About Those Lower Gas Prices…

Domestically there is still leverage to a rebound in non-durable goods shipments, which have somewhat counterintuitively declined concurrent with the collapse in crude – Exhibit 5. Similarly, the US recovery has seen industrial production of non-durables trail that of durables by a wide margin, though the gap appears to have closed slightly over the past several months – Exhibit 6. Any improvements here would have a material impact – more than 60% of US corrugated demand comes from the food/beverage/ag products and retail/wholesale trade markets.

Exhibit 4

Source: US Census Bureau, SSR Analysis

Exhibit 5

Source: US Federal Reserve, SSR Analysis

Long Term Export Thesis Intact and Yet to Play Out – Alibaba Sales as Proxy for Corrugated Consumption

Currency has impacted containerboard exports recently, but the long term trend continues to favor domestic virgin producers, as relatively abundant softwood trees in North America will offer a pronounced input cost advantage versus recycled fiber, of which supplies are limited and for which demand growth is strong.

When exactly this happens is still a China question – the government there is clearly trying to stimulate consumer consumption, which would help.

On the matter of Chinese corrugated consumption: with some very conservative assumptions, we can see growth in Alibaba alone accounting for a 5% increase in corrugated demand over the next two years off of base levels.

  • Annual buyers at Alibaba have been growing by 10% a quarter since Q4 ’13 – we tick this down to 8%
  • We assume orders per buyer do not grow from 2013 levels (49 was the figure cited in Form F-1)
  • We assume there is only one box per order and that the average size is 16” by 16”
  • Converting to square meters, the incremental demand growth off a base demand level of 45 billion square feet is 5% cumulatively over 2015-2016
  • Not huge, but again a conservative figure, and 5% growth on the largest absolute consumption figure in the world, in a market with limited capacity to increase supplies
  • For perspective, Ali-baba ended Q4 with more active annual buyers than there are people in the United States of America
  • Again, however, this is likely a longer term (3-5 year) dynamic, but there is clearly plenty of runway for growth in corrugated consumption in China – Exhibit 7

Exhibit 6

Source: International Corrugated Case Association, RSA Inc.


From a free cash flow perspective, PKG has among the better yields within the Paper & Packaging group – Exhibit 8. The company’s long term ROC trend indicates we should see a move off the trough in the coming quarters (the data in Exhibit 9 uses forward 12 month net income figures). Based on the current trend, PKG is at its all-time valuation low, trading at a level of discount not seen since the first year it went public – Exhibit 10. The stock’s relative PE based on our normalized framework is also at an extreme – Exhibit 11. The near term headwinds the company has faced would appear to be transitory in nature, and it does not otherwise appear that this is a fundamentally different story than it was six months or a year ago. PKG could trade up in the $90-100 per share range and still look relatively undervalued.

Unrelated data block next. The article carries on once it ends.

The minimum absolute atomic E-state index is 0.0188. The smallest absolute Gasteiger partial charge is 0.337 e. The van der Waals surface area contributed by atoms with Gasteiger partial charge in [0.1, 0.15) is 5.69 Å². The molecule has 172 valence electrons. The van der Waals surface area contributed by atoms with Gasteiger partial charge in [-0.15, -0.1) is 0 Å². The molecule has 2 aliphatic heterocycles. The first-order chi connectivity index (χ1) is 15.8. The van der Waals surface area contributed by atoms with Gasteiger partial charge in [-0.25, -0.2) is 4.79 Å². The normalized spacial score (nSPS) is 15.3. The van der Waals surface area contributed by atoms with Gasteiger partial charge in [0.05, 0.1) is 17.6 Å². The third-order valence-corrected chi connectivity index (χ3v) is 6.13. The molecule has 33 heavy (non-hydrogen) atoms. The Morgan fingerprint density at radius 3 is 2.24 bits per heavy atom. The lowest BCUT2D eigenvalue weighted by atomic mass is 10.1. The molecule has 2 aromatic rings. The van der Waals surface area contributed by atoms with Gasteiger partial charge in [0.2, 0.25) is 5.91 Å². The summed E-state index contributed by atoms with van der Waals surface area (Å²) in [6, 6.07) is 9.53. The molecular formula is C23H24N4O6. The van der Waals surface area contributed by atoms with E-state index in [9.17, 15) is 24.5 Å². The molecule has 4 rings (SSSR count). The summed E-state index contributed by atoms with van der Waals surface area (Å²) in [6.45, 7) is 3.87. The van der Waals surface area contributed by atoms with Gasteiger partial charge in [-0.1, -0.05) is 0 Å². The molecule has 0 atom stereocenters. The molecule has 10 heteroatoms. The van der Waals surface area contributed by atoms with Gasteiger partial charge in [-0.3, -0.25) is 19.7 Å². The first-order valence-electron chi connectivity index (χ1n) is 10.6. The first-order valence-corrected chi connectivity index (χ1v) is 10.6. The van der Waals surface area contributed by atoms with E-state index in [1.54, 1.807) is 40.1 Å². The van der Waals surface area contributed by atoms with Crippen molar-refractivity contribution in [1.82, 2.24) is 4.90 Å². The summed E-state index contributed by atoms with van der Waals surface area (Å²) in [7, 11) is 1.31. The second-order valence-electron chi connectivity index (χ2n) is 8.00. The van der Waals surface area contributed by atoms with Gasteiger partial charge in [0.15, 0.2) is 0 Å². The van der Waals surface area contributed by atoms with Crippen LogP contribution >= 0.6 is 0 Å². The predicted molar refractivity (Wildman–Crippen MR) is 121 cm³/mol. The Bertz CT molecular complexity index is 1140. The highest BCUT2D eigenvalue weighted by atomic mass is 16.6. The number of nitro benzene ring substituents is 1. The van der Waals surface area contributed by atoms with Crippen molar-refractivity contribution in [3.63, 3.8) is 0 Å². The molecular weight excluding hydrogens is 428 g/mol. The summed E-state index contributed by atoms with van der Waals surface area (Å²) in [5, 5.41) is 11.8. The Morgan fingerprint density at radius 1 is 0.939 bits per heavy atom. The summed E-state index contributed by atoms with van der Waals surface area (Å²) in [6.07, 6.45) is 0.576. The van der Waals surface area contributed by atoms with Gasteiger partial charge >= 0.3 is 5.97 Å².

Exhibit 7

Source: Capital IQ, SSR Analysis

Exhibit 8

Source: Capital IQ, SSR Analysis

Exhibit 9

Source: Capital IQ, SSR Analysis

Exhibit 10

Source: Capital IQ, SSR Analysis

Exhibit 11

Source: Capital IQ, SSR Analysis

©2015, SSR LLC, 1055 Washington Blvd, Stamford, CT 06901. All rights reserved. The information contained in this report has been obtained from sources believed to be reliable, and its accuracy and completeness is not guaranteed. No representation or warranty, express or implied, is made as to the fairness, accuracy, completeness or correctness of the information and opinions contained herein.  The views and other information provided are subject to change without notice.  This report is issued without regard to the specific investment objectives, financial situation or particular needs of any specific recipient and is not construed as a solicitation or an offer to buy or sell any securities or related financial instruments. Past performance is not necessarily a guide to future results.